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Soil sensor will help farmers in the developing world grow cost-efficient crops

Professor Herbert Kronzucker (left) is the founder and director of the Canadian Centre for World Hunger Research at UTSC (Photo by Ken Jones)

A partnership between three University of Toronto groups – including one from U of T Scarborough – will develop new technology to help farmers in the developing world fertilize their fields more effectively thanks to a new grant.

The partnership, which includes the Centre for Global Engineering (CGEN), the Dalla Lana School of Public Health, and UTSC’s Canadian Centre for World Hunger Research (CCWHR), will develop a low-cost soil fertility sensor based on gold nanoparticles that can be used by rice farmers in the developing world. Support for the project came through the Dean’s Strategic Fund from the Faculty of Applied Science & Engineering.

“Quite often farmers in the developing world struggle to afford fertilizer, and when they can, it’s very difficult to figure out how much is actually needed by the crop,” says CCWHR Founder and Director Herbert Kronzucker.

While still early in development, the sensor will work by allowing farmers to test their soils using nanoparticle strips that are similar to pH strips in that it can produce colour reactions. The information will be fed into a mobile app that will then let farmers know if they need to use more or less of a specific nutrient found in fertilizers.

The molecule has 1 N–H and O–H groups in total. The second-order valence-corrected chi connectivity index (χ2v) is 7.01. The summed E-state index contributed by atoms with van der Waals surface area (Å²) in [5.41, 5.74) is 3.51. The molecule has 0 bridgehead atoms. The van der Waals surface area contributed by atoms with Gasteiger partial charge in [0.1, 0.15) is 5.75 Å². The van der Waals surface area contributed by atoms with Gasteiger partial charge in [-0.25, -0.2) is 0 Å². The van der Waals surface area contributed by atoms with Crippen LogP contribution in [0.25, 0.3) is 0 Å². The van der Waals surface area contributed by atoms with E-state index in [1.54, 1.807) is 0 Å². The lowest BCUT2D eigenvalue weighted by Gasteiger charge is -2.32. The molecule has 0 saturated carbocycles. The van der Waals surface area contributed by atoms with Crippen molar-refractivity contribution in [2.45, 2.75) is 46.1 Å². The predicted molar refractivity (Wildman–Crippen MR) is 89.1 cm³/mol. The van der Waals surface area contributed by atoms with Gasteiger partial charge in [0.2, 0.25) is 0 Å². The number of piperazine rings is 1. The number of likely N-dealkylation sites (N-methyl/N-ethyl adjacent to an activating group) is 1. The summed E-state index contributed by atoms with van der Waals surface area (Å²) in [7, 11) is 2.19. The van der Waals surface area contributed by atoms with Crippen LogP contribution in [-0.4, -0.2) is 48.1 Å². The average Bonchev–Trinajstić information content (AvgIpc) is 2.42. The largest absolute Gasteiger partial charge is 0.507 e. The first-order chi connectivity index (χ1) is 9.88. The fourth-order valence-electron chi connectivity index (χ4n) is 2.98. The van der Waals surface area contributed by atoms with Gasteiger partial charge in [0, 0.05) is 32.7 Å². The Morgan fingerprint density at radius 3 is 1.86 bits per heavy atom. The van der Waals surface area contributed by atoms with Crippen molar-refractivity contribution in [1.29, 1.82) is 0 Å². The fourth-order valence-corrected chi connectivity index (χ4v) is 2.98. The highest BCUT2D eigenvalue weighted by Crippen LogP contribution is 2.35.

The ultimate goal is to not only reduce costs but also cut down on pollution from over-fertilization.

“Nitrogen contained in fertilizer is one of three main nutrients required for crops to grow but it also costs the most to produce, and, in a rice field, about 50 to 70 per cent of it doesn’t even reach the plant,” says Kronzucker.

The excess nitrogen negatively impacts water quality by contaminating nearby watersheds or leaching into ground water. It’s also a significant source of gases such as ammonia and nitrogen oxides, which are not only harmful to aquatic life but also a source of greenhouse gas emissions.

Kronzucker, who just last year was named a U of T Distinguished Professor, says this new partnership aligns with the CCWHR’s mission of improving the productivity and sustainability of the world’s major crops, especially those in developing countries, and to address food security issues by using cutting-edge science and technology.    

This project is one of five under CGEN’s new Public Health Diagnostics Initiative aimed at addressing important public health and environmental challenges. The funds will run over three years, but the team hopes to attract attention from NGOs and corporate sponsors in the meantime.  


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